Seems like pretty powerful stuff to me. But the proof is in the pudding, or implementation. I started wondering if there was an increase in organizations using people analytics, and whether a majority of those organizations were having success with it. Kelly answered with a resounding yes.

“There are a number of companies using people analytics to achieve some pretty remarkable business outcomes,” she says. “More technologies are becoming af-fordable and scalable, and more leaders are becoming aware of the importance of evidence-based people decisions. Before your company gets started on people ana-lytics, it is important to assess your organization’s people analytics maturity and readiness to ensure that you start where you will get the most traction, and that you don’t introduce unnecessary risk with ‘too much too soon’.”

Of course, there has to be good, better, best people analytics, right? I asked Kelly about this, and she quickly steered me in a different direction. It wasn’t about the type of people analytics tool, but rather how it is used!

“People analytics are less about the tool, and more about the process,” she notes. “I’m a big fan of [the process of] strategic analytics. ‘What are the business pri-orities and how do those translate to our people priorities? What is the most pressing talent question we need to solve?’ Start with those questions and use them as a blueprint to direct your search. If you just start with data or the tool, you could end up tuning into more noise than signal. The questions determine the data and tools required to get the desired insights.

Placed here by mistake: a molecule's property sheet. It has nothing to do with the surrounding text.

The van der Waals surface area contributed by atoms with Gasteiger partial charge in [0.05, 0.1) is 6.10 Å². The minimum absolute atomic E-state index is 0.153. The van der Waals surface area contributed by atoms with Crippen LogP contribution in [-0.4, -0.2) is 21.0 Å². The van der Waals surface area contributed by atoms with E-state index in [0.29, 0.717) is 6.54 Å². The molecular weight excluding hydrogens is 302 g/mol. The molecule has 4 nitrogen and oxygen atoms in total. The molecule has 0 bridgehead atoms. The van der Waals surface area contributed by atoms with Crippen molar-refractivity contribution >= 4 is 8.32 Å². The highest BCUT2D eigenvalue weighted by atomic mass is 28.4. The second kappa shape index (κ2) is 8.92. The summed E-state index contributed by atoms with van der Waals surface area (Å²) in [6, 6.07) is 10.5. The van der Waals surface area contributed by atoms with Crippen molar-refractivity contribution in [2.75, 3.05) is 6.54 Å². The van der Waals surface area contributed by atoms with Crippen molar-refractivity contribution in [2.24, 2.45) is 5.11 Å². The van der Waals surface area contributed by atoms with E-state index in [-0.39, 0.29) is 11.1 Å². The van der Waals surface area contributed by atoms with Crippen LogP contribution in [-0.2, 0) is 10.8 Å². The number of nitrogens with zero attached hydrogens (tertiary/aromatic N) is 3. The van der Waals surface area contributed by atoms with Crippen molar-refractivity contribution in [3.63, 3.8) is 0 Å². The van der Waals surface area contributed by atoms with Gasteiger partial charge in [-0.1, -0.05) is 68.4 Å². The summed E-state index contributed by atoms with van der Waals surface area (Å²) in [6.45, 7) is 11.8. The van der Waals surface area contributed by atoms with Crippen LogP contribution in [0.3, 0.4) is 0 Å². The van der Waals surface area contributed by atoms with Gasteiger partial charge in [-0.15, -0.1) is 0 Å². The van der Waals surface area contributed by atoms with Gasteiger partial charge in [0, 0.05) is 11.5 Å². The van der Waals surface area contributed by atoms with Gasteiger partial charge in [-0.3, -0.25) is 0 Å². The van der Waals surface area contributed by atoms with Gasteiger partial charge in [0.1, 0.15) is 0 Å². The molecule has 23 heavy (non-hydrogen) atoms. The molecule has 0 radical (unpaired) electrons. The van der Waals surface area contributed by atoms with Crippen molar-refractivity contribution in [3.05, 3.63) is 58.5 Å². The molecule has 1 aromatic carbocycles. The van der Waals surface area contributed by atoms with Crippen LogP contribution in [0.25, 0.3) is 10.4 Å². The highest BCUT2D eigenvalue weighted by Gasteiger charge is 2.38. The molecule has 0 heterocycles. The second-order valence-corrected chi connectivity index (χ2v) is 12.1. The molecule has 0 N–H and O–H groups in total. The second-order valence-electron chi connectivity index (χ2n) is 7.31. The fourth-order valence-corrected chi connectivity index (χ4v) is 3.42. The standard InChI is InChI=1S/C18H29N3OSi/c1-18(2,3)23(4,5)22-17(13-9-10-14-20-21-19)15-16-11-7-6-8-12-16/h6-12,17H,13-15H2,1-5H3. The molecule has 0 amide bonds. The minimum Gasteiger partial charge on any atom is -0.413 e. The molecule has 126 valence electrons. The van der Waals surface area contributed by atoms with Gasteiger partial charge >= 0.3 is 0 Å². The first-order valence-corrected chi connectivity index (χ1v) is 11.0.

“Every organization has their own unique business strategy, their own unique people strategy, and their own unique people and culture makeup. It is critical to consider these factors as part of the people analytics equation. For example, Organization A may see that they have high turnover in the organization and decide to implement programs to reduce turnover. They decide to give all their employees bigger raises and bonuses. Six months later, turnover hasn’t gone down, and they can’t figure out why. Contrast that with a strategic analytics approach: you may start by determining that too much turnover in a particular job type will hinder strat-egy execution. From there, you would investigate the drivers of turnover for people in that job type based on historical turnover data, other HR systems data, and potentially through exit interviews, surveys, etc., to understand why people in that job type are leaving. Then, based on the findings, the organization might invest in targeted programs to address those specific turnover drivers for workers in that specific job type and monitor results over time. This is likely to not only be a more effective approach, but a more cost-effective approach as well.”

So, making sure you know how to use people analytics is definitely an important step. Who exactly is trained to use people analytics?

“There are three types of skill sets needed for an effective people analytics function,” Kelly explains. “First, there are data geeks — people who are extremely savvy with data and technology such as data scientists and data engineers. These are people who can extract meaningful data from information systems and build data algorithms and dashboards.

“Secondly, we have people geeks such as behavior scientists and organizational scientists; people who understand people and organizational dynamics. Typi-cally, these people have advanced degrees in industrial-organizational psychology. Finally, there are business communications geeks. These are people who understand the business, and how to tell a story that will be compelling to business leaders based on the findings from people analytics initiatives.”